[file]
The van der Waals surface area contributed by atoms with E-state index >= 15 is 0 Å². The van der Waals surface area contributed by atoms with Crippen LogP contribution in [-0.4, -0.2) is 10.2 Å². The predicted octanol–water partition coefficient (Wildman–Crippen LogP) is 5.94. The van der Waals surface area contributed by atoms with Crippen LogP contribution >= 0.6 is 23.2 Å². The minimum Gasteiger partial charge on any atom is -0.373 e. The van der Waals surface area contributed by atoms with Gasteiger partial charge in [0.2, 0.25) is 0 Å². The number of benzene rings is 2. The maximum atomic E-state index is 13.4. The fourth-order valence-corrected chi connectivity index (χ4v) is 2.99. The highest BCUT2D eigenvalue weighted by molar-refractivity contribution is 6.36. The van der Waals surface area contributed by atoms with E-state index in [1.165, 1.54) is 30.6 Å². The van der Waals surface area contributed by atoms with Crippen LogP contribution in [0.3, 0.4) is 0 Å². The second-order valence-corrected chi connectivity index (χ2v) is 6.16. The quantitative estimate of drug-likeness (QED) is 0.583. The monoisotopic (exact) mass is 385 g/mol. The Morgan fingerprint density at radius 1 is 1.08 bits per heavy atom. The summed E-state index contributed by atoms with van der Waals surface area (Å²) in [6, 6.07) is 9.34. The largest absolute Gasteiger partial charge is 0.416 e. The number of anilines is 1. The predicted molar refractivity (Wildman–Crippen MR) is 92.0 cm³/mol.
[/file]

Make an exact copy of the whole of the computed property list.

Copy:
The van der Waals surface area contributed by atoms with E-state index >= 15 is 0 Å². The van der Waals surface area contributed by atoms with Crippen LogP contribution in [-0.4, -0.2) is 10.2 Å². The predicted octanol–water partition coefficient (Wildman–Crippen LogP) is 5.94. The van der Waals surface area contributed by atoms with Crippen LogP contribution >= 0.6 is 23.2 Å². The minimum Gasteiger partial charge on any atom is -0.373 e. The van der Waals surface area contributed by atoms with Gasteiger partial charge in [0.2, 0.25) is 0 Å². The number of benzene rings is 2. The maximum atomic E-state index is 13.4. The fourth-order valence-corrected chi connectivity index (χ4v) is 2.99. The highest BCUT2D eigenvalue weighted by molar-refractivity contribution is 6.36. The van der Waals surface area contributed by atoms with E-state index in [1.165, 1.54) is 30.6 Å². The van der Waals surface area contributed by atoms with Crippen LogP contribution in [0.3, 0.4) is 0 Å². The second-order valence-corrected chi connectivity index (χ2v) is 6.16. The quantitative estimate of drug-likeness (QED) is 0.583. The monoisotopic (exact) mass is 385 g/mol. The Morgan fingerprint density at radius 1 is 1.08 bits per heavy atom. The summed E-state index contributed by atoms with van der Waals surface area (Å²) in [6, 6.07) is 9.34. The largest absolute Gasteiger partial charge is 0.416 e. The number of anilines is 1. The predicted molar refractivity (Wildman–Crippen MR) is 92.0 cm³/mol.